There’s a solid breakdown of the Blizzard v. MDY case (.pdf) from the North Carolina Journal of Law & Technology.  The interesting thing about this article is that it sets out a potential argument for appeal based on what the Journal sees as the trial court’s somewhat vague restatement of a key test.  Definitely worth a click if you’ve been following the case.

This one’s not directly related to virtual law, but I wanted to highlight Geri Kahn’s new California Immigration Lawyer Blog, because Geri is current VP of Finance of the SL Bar Association, and active in virtual worlds.

Also in SL Bar Association officer blog news, Stephen Wu, the SLBA’s President-Elect, recently posted on the possible impact of an Obama administration on virtual worlds.  Interesting analysis.

Just came across a list of the top-50 internet and digital law blogs that includes VB.  Lots of good sites on here, including a few I hadn’t heard of.

One more blog note: Sean Kane, one of my co-chairs of the Virtual Worlds and Multiuser Online Games committee of the ABA’s Section of Science & Technology Law, is periodically posting to a blog at his new site, Virtual Judgment.

Finally, in case stated-income home loans seemed insufficiently high-risk for your investment profile, some of the usual suspects in the always-entertaining Second Life financial markets are selling securities in Second Life in order “to raise the funds [...] potentially to sue Linden Lab” for incresing the price of some types of virtual land last month; proceeds from the lawsuit supposedly go to investors.

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I recently ran across a story about a dustup over alleged misuse of the “Miss Universe” trademark in Second Life (via Twisted and Tawdry).  Cutting through the drama (and there’s plenty, if your drama levels are low) the story appears to be that “The Trump Organization” — as in Donald — is enforcing its Miss Universe” trademark in Second Life, and Second Life’s provider, Linden Lab, is assisting with enforcement.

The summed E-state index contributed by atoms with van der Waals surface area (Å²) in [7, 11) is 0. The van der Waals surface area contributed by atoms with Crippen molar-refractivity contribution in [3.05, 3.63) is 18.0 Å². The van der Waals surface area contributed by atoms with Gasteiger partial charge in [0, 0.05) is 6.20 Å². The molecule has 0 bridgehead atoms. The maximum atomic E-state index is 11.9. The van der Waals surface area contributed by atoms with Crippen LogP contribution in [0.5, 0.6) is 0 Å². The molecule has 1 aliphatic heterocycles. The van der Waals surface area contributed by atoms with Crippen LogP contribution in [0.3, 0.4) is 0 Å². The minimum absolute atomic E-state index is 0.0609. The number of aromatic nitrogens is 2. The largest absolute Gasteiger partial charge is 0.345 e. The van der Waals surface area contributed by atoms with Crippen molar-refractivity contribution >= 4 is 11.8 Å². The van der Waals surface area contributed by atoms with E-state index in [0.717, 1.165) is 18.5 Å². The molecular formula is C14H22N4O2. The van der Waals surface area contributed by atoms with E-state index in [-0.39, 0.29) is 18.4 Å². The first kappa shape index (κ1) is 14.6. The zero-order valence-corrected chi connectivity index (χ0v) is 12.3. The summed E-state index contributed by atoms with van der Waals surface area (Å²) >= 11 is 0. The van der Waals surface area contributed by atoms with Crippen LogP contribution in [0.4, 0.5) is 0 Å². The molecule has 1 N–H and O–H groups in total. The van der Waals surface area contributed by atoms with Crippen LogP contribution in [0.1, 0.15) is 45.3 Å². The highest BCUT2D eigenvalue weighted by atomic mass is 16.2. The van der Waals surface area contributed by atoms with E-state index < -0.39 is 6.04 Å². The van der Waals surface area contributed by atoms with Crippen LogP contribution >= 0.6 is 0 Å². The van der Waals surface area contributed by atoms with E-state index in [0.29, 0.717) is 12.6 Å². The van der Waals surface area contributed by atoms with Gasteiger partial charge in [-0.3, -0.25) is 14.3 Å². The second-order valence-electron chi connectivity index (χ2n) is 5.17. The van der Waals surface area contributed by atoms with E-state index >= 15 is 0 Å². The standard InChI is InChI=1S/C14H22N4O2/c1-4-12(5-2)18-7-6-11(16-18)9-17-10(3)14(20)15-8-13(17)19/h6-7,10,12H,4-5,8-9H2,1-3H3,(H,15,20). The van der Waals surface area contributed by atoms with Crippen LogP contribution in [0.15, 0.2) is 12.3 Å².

While mainstream organizations have taken steps to enforce trademarks in Second Life before, in this case, the recipient of the enforcement action apparently made the note received from Linden Lab public.  Here’s the purported text of that notice:

Subject: Re: Notification of Trademark Infringement Received by Linden Lab

We’re writing to let you know about changes made to your profile in Second Life.  Miss Universe L.P, LLLP — the owner of the Miss Universe trademark — has complained about use of the Miss Universe trademark in the Second Life environment.

Linden Lab respects the rights of both Second Life residents and trademark owners.  Accordingly, Linden Lab has removed uses of “Miss Universe” and “Miss SL Universe” from your Second Life profile.  Please do not continue to use “Miss Universe” or “Miss SL Universe” in the Second Life environment.

Thank you for your cooperation.

Best regards,

Linden Lab

Assuming this is all accurate, it sheds some light the procedures and steps a trademark holder might wish to request that Linden Lab take in similar situations.  Notably, the communication only refers to alteration to profile text, and not removal of in-world items.  Verbiage in profiles is the low-hanging fruit of trademark enforcement in virtual worlds, of course, so I wonder if The Miss Universe Organization targeted only the profile text, or if Linden Lab limited their enforcement to that area.  In any case, it’s interesting to see an example of what Linden Lab will currently do when contacted by mainstream brands (or their attorneys) claiming trademark infringement.